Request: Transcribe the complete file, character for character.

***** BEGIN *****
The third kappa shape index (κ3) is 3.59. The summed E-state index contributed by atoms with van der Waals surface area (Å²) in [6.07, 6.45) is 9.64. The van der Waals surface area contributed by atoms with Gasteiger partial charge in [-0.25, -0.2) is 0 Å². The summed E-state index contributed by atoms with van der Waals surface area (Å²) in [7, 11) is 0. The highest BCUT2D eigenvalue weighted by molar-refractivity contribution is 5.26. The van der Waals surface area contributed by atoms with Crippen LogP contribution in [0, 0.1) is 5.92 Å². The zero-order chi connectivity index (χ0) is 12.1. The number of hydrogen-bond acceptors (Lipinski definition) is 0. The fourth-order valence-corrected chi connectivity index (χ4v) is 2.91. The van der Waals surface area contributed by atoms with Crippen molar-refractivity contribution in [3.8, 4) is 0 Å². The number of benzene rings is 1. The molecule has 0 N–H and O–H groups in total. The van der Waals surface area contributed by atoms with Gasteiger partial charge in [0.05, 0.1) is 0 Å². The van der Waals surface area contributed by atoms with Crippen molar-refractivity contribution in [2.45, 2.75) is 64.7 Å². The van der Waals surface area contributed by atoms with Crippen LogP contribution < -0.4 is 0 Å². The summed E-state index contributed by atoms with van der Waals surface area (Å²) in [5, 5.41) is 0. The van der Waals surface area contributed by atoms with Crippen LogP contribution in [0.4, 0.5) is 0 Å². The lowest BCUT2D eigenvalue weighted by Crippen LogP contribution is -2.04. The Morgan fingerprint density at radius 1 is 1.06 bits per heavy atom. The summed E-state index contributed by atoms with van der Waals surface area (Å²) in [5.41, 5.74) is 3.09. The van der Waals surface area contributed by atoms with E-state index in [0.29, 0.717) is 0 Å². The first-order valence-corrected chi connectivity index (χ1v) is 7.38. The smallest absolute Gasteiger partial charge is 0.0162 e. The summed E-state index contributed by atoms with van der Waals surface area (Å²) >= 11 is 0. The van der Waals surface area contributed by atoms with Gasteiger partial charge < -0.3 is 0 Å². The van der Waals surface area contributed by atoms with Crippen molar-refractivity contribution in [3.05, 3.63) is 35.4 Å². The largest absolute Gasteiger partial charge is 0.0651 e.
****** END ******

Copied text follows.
The third kappa shape index (κ3) is 3.59. The summed E-state index contributed by atoms with van der Waals surface area (Å²) in [6.07, 6.45) is 9.64. The van der Waals surface area contributed by atoms with Gasteiger partial charge in [-0.25, -0.2) is 0 Å². The summed E-state index contributed by atoms with van der Waals surface area (Å²) in [7, 11) is 0. The highest BCUT2D eigenvalue weighted by molar-refractivity contribution is 5.26. The van der Waals surface area contributed by atoms with Crippen LogP contribution in [0, 0.1) is 5.92 Å². The zero-order chi connectivity index (χ0) is 12.1. The number of hydrogen-bond acceptors (Lipinski definition) is 0. The fourth-order valence-corrected chi connectivity index (χ4v) is 2.91. The van der Waals surface area contributed by atoms with Crippen molar-refractivity contribution in [3.8, 4) is 0 Å². The number of benzene rings is 1. The molecule has 0 N–H and O–H groups in total. The van der Waals surface area contributed by atoms with Gasteiger partial charge in [0.05, 0.1) is 0 Å². The van der Waals surface area contributed by atoms with Crippen molar-refractivity contribution in [2.45, 2.75) is 64.7 Å². The van der Waals surface area contributed by atoms with Crippen LogP contribution < -0.4 is 0 Å². The summed E-state index contributed by atoms with van der Waals surface area (Å²) in [5, 5.41) is 0. The van der Waals surface area contributed by atoms with Crippen LogP contribution in [0.4, 0.5) is 0 Å². The lowest BCUT2D eigenvalue weighted by Crippen LogP contribution is -2.04. The Morgan fingerprint density at radius 1 is 1.06 bits per heavy atom. The summed E-state index contributed by atoms with van der Waals surface area (Å²) in [5.41, 5.74) is 3.09. The van der Waals surface area contributed by atoms with E-state index in [0.29, 0.717) is 0 Å². The first-order valence-corrected chi connectivity index (χ1v) is 7.38. The smallest absolute Gasteiger partial charge is 0.0162 e. The summed E-state index contributed by atoms with van der Waals surface area (Å²) >= 11 is 0. The van der Waals surface area contributed by atoms with Gasteiger partial charge < -0.3 is 0 Å². The van der Waals surface area contributed by atoms with Crippen molar-refractivity contribution in [3.05, 3.63) is 35.4 Å². The largest absolute Gasteiger partial charge is 0.0651 e.